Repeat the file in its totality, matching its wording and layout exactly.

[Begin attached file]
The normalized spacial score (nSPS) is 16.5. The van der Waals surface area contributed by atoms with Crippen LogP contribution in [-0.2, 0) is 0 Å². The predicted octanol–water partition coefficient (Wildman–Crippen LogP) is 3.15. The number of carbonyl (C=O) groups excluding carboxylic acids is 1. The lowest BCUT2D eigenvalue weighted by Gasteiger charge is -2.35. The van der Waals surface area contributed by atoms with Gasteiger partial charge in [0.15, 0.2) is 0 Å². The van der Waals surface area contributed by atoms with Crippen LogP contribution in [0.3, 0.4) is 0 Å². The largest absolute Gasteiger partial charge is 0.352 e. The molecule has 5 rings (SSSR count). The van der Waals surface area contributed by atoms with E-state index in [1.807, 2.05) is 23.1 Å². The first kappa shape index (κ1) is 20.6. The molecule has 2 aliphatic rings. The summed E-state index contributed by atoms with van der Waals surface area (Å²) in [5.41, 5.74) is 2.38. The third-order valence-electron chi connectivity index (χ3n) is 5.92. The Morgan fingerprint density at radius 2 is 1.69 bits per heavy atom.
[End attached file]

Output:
The normalized spacial score (nSPS) is 16.5. The van der Waals surface area contributed by atoms with Crippen LogP contribution in [-0.2, 0) is 0 Å². The predicted octanol–water partition coefficient (Wildman–Crippen LogP) is 3.15. The number of carbonyl (C=O) groups excluding carboxylic acids is 1. The lowest BCUT2D eigenvalue weighted by Gasteiger charge is -2.35. The van der Waals surface area contributed by atoms with Gasteiger partial charge in [0.15, 0.2) is 0 Å². The van der Waals surface area contributed by atoms with Crippen LogP contribution in [0.3, 0.4) is 0 Å². The largest absolute Gasteiger partial charge is 0.352 e. The molecule has 5 rings (SSSR count). The van der Waals surface area contributed by atoms with E-state index in [1.807, 2.05) is 23.1 Å². The first kappa shape index (κ1) is 20.6. The molecule has 2 aliphatic rings. The summed E-state index contributed by atoms with van der Waals surface area (Å²) in [5.41, 5.74) is 2.38. The third-order valence-electron chi connectivity index (χ3n) is 5.92. The Morgan fingerprint density at radius 2 is 1.69 bits per heavy atom.